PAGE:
Article 43

 

Personal

Tuesday, March 21, 2017

Hopeless in 2017

wish_i_were_dead.jpg

Losing your job at 50 or 60 is not good for your health.  There is compelling evidence that no matter who you compare the older job loser to, he or she does worse physically and mentally.
- Why Stress Is Making You Sick - William Gallo, Yale University School of Medicine, AARP, May 2009

Day-to-day, the single-most intimidating OBSTACLE I face is not the unemployment rate or another round of hapless job interviews, but ATTACHING AN IDENTITY to THE MAN I make eye contact with each morning in the vanity mirror.
- Trials of a Stay-At-Home Boyfriend - Salon, March 13, 2012

| I began to doubt my ability to find another full-time job.” Being fired from a job that you’ve poured your heart and soul into can be particularly gut-wrenching. “I don’t get involved with people like I used to,” he says. “I probably never recovered from that layoff. It was like family.”
- Life Aftert Layoff - Discarded and Demorazlized - September 4, 2006

While older workers are less likely to be laid off than younger workers, they are about half as likely to be rehired. One result is that older workers have seen the largest proportionate increase in unemployment in this downturn. The number of unemployed people between ages 50 and 65 has more than doubled… The prospects for the re-employment of older workers deteriorate sharply the longer they are unemployed. A worker between ages 50 and 61 who has been unemployed for 17 months has only about a 9 percent chance of finding a new job in the next three months.
- The Human Disater of Unemployment - NY Times, May 12, 2012

---

And Now, a Few Words From the Long-Term Unemployed

By Hamilton Nolan
Gawker

lmost four million Americans officially suffer from long-term unemployment. Unable to secure any meaningful legislation to help them, President Obama is reduced to begging corporations to pledge not to discriminate against them. What is long term unemployment like?

In tonight’s State of the Union address, Obama will doubtless take a stab at describing the plight of those out of work for many months or years, as a prelude to the announcement that he “has secured pledges from a number of major U.S. employers to adopt hiring policies that discourage discrimination against the long-term unemployed.” That’s a paltry remedy to a crushing problem.

Throughout the course of our 40-volume Unemployment Stories series, we heard dozens of people speak of the financial, social, and psychological trauma that accompanies long term unemployment. We have quite a few stories that we didn’t have a chance to run in that series. We’ll share a few with you now. Here, some words from America’s long term unemployed:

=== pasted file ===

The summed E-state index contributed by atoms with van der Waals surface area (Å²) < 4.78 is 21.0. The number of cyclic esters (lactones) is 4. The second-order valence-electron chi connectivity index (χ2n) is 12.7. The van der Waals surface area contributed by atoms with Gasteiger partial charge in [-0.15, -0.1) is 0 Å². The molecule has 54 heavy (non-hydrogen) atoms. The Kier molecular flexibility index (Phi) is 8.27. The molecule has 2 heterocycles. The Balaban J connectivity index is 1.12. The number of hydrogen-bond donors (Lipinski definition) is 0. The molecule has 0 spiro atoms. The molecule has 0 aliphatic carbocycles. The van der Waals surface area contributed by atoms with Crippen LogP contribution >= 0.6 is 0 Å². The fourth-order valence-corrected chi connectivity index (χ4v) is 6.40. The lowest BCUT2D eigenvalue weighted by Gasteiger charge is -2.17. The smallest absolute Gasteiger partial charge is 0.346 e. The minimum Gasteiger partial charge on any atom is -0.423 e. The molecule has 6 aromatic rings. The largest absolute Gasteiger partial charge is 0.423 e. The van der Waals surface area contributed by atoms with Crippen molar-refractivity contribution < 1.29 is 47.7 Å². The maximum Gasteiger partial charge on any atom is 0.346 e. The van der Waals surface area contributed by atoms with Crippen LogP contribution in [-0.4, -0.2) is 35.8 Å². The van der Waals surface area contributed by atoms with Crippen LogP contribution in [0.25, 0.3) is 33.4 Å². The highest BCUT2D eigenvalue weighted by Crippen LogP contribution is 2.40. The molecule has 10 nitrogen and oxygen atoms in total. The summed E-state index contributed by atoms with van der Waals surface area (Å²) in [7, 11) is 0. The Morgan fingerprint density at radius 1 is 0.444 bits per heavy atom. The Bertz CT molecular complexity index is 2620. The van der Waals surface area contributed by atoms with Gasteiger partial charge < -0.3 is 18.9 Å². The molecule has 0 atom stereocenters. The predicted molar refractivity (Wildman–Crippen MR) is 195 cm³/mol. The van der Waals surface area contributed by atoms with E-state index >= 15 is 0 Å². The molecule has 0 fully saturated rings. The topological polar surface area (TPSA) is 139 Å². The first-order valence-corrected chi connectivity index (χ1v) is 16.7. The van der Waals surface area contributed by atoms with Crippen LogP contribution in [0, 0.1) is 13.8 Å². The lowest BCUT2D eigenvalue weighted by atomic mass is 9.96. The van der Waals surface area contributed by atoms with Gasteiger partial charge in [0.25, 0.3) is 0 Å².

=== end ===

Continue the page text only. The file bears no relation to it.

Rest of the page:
Defeat

I’m an art director. I knew pursuing a career in art was going to be a rocky road when I was a kid. I worked hard, went to art school, paid my dues, found success. Even as a freelancer, I could always find work. It’s typical in these pieces to mention the level of your previous success. I usually just tell folks that they’ve probably seen my work somewhere. Advertising is like that.

That seems like another world now. At this stage of my extended unemployment, I’ll do anything. Digging ditches, washing dishes, I don’t care so long as there’s some sort of paycheck.

The worst part of extended unemployment is a sense that people blame you for it. As if somehow you’re choosing this. Anything you may have achieved before is irrelevant. Now you’re lazy, unmotivated, a drain on the system and the target of all sorts of condescending unsolicited advice. Gosh, thank you! I hadn’t considered applying at Wal-Mart, the gas station, Jenny’s diner. Wow! There are job fairs?!? OMG! I had NO idea!!! I’ve been too busy enjoying my life of luxurious relaxation. Go back to school! Brilliant! Not only will my bankruptcy make it tough but I can destroy my credit even more while becoming even more overqualified to be a stockboy!

After a while, it doesn’t matter how well meaning the would be job counselors might be. All of it makes you feel less than human.

After a while, you drop out of everything. When friends and family decide to get together someplace you opt out. It’s too humiliating when you can’t afford a glass of soda. Besides, how many times can you listen to someone tell you there’s a job fair going on at some hotel conference room?

Even positive activities become points of criticism. You ran five miles? How much did that pay? You watched the game? Bet you made a lot of money doing that!

It’s NEARLY IMPOSSIBLE TO STAY POSITIVE. Low level depression is a constant state. Regular rejection attacks your self image. You begin to doubt all the habits you built up to become successful, no matter how successful you were.

At any given moment you waver between giving up completely or absolutely losing your temper. Maintaining an even keel is exhausting.

You lose so much more than a job with extended unemployment. You feel like you lose the things that make us people. Not just money, a home, independence… you lose your value as a person.